Since Cosmos is a prescribed design system (see point two above), this also means that we intend patterns and components to be reused. For example, in the To Do list (or Tasklist), we are using a Summary List template to show users what's next, who's doing it, and when it is due. Then, we’re reusing that same Summary List template in the Files and Documents widget to show the type of attachment, the name, and when it was added. There are multiple reasons for this: for you, reusing design assets makes upgrades, fixes, and quality control much easier and more efficient. And for your users, reusing patterns helps them learn the software faster and clarifies what to expect during the workflow.
  5. Rely on Pega case workflows

    In Pega, cases (or work items) help users understand and act upon work in various ways: in stages, steps, priority levels, urgency levels, due dates, and more, — all of which we designed to create an efficient and scalable workflow. As a designer, it’s important for you to design workflows that follow the established ways of naming and organizing work. Otherwise, your users will experience unexpected workflows and you’ll face unmaintainable designs that don’t scale, or pages that take a long time to load. Pega offers many ways to learn about workflow standards and we encourage you to understand them before you begin to design with Cosmos.  

    If you’re ever in doubt about how to organize your application’s workflow in your prototype, check out the Pega case management for designers module in the Pega Cosmos Designer mission, and work with your Lead System Architect (LSA) to lay out your ideas into a Pega-approved workflow and case structure.
  6. Design to get users info they need – without TMI

    You know when you get that TMI, or “too much information”, feeling? When someone tells you a lot of things they believe to be helpful to you, but you can only act on bits of the information and must parse the rest to figure out what’s important and what isn’t at the moment? Too much information isn’t helpful, it’s overwhelming! And in UI, oversharing happens more often than you’d expect. Whenever your user must stop work to try to figure out what the system wants them to do, they’ve experienced TMI.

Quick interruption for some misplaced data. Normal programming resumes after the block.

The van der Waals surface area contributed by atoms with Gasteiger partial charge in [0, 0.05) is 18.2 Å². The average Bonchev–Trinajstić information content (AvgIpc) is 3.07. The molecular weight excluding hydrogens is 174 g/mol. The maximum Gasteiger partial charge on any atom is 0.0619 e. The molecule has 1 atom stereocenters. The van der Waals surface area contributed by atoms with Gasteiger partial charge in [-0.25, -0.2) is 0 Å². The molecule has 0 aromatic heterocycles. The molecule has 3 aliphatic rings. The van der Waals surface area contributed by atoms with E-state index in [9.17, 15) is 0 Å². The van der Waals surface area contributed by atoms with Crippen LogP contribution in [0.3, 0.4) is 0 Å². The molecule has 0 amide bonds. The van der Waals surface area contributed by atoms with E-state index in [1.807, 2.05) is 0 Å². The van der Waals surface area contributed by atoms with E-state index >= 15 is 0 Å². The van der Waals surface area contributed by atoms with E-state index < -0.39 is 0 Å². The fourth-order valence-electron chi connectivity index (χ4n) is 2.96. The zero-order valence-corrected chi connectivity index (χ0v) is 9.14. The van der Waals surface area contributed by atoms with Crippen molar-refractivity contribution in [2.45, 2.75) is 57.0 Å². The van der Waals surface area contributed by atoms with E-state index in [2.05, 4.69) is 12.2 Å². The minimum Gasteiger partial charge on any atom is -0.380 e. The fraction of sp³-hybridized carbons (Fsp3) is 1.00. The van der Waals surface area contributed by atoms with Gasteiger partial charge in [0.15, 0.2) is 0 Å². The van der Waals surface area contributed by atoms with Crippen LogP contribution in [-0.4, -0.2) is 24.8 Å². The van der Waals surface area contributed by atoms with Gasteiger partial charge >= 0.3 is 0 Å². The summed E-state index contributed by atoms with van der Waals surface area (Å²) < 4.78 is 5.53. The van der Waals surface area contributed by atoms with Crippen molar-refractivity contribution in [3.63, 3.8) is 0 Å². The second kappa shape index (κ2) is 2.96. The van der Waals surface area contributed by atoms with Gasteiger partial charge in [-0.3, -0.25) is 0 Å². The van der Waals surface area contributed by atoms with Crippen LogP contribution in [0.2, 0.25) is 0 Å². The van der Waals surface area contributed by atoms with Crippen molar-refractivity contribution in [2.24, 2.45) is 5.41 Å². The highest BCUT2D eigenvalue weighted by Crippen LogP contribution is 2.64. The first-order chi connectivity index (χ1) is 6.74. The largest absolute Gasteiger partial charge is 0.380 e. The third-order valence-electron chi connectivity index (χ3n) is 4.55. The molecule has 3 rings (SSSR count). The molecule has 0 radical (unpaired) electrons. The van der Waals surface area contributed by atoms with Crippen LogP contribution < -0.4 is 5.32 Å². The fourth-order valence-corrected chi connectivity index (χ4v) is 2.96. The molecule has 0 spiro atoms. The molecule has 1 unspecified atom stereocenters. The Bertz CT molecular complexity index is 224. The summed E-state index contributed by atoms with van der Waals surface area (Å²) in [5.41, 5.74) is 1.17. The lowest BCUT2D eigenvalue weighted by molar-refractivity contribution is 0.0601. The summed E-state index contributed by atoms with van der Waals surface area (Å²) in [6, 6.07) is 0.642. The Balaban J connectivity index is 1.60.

Cosmos offers lots of tips to help you avoid TMI. We’ve optimized Cosmos so it presents just the right amount of information for most templates and patterns (see: Summary Panel). But when you’re working with information-heavy UIs, it’s also on you, as the designer, to always optimize your work to reflect only the minimally critical and least disruptive amount of information to show the user.

    Here’s a practical example: color. Too much of it never made a UI prettier or clearer. Only use color to draw your user’s eye to the most important data available at the current moment in the workflow. In Cosmos, color highlights statuses, the types of assets attached to a case, notices, and what to do next — all valuable information that color communicates.
    Image displays incorrect and correct example interface within Cosmos
  7. Ask for help 

    Designing an enterprise application can be overwhelming — there are many use cases to think about, user needs to address, and standards to learn. But at Pega, we’re committed to empowering you to do your best work with Cosmos. And we’re confident that by using the resources and guidelines and collaborating with your team, you’ll be on your way to build great enterprise apps and raise your organization’s design maturity through better, more intuitive, results-driving UX.